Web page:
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Easyjet reneges on compensation promise
It was not until Citywire stepped in that Easyjet finally agreed to pay out the €250 it originally promised to passengers to voluntarily take later flights.
by Victoria Bischoff on Jul 20, 2012 at 08:43Follow @VBischoff
Easyjet promised customers €250 to give up their seats on an overbooked flight but two weeks later claimed the maximum compensation they could offer by law was £100.
Passengers Judith Bernstein, who works for central government, and Jonathan Arkush, a lawyer, both confirmed that Easyjet airport staff had announced over the tannoy system that the airline needed 20 volunteers to travel on a later flight and were offering each individual €250 (£196) for the inconvenience.
Bernstein said that as the flight had already been delayed by an hour and the next flight from Glasgow to London was due to depart in little over an hour she was prepared to volunteer. Arkush, meanwhile, said that while he wouldn’t have accepted £100, an offer of £200 made the delay worth it.
Both added that they confirmed this amount with the check-in staff when they went back to arrivals to get a new boarding pass.
‘At each stage the offer of €250 was confirmed by Easyjet staff', Bernstein said.
Yet, when writing to claim her compensation two days later, Easyjet advised Bernstein that the maximum amount of compensation it could offer by law was £100. Arkush too was offered just £100.
When Bernstein and Arkush challenged this, Easyjet pointed them in the direction of the European regulations dictating compensation entitlements in the event of denied boarding – where an airline forces a passenger to give up their seat because not enough people have volunteered.
In this instance a passenger will receive between €250 and €600 depending on the distance they are travelling. However, if you voluntarily give up your seat there is no maximum compensation limit set out by law, and any amount agreed is between the airline and passenger. A spokesperson for Easyjet said it usually offers around £100.
After complaining again that she felt misled, Bernstein was then informed by a customer service supervisor that if she was able to provide the name of each staff member who offered her €250 and the department they belonged to then her complaint would be investigated further. If not then there was nothing that could be done – or as Easyjet put it ‘I regret that in the absence of the staff member's details, I would be unable to take this forward.’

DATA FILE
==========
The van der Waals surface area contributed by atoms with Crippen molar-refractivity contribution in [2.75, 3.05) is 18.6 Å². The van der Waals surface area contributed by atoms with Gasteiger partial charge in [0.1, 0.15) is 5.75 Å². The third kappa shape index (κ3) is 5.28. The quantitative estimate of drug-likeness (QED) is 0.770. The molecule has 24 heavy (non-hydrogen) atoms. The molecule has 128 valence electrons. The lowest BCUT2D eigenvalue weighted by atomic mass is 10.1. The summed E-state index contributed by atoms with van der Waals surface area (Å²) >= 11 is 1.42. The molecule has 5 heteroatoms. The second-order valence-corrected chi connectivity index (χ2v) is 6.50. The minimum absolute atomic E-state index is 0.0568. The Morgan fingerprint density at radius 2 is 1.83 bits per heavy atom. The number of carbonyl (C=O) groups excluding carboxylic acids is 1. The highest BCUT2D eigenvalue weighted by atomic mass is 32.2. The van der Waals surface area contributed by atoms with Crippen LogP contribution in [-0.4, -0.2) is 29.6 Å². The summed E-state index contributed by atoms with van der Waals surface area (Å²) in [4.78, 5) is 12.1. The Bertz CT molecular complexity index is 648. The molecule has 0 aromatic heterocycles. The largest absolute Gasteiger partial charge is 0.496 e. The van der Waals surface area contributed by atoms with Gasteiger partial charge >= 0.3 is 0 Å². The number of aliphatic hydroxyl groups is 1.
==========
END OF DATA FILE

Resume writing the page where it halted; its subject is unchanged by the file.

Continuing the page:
One final attempt at a complaint yielded this response:
‘Although I will not be able to offer or provide compensation of €250 to you, I would like to provide you an insurance letter free of charge so that you can make a claim from your travel insurance company.’
As Bernstein volunteered to give up her seat and was transferred to another flight, she had absolutely no need for ‘a free insurance letter’ – which usually costs £10 – because there would be nothing her travel insurer could do for her. If her flight had been cancelled or she had been unable to make the flight then that would be a different matter.
Bernstein was assured that her ‘valuable comments will be passed on further so that necessary measures can be taken for the passengers whose travel plans get affected’.
A spokesperson for Easyjet has since confirmed – after being contacted by Citywire – that although the staff at the airport should not have offered this amount of compensation, the airline will honour the €250 promised.
'All passengers affected have been given the €250 as promised,' she said. ‘We are very sorry that our passengers received a number of contradictory communications from us on this. This will be investigated and corrected to ensure that the information given in future is correct and clear and we would like to apologise for any inconvenience caused.'
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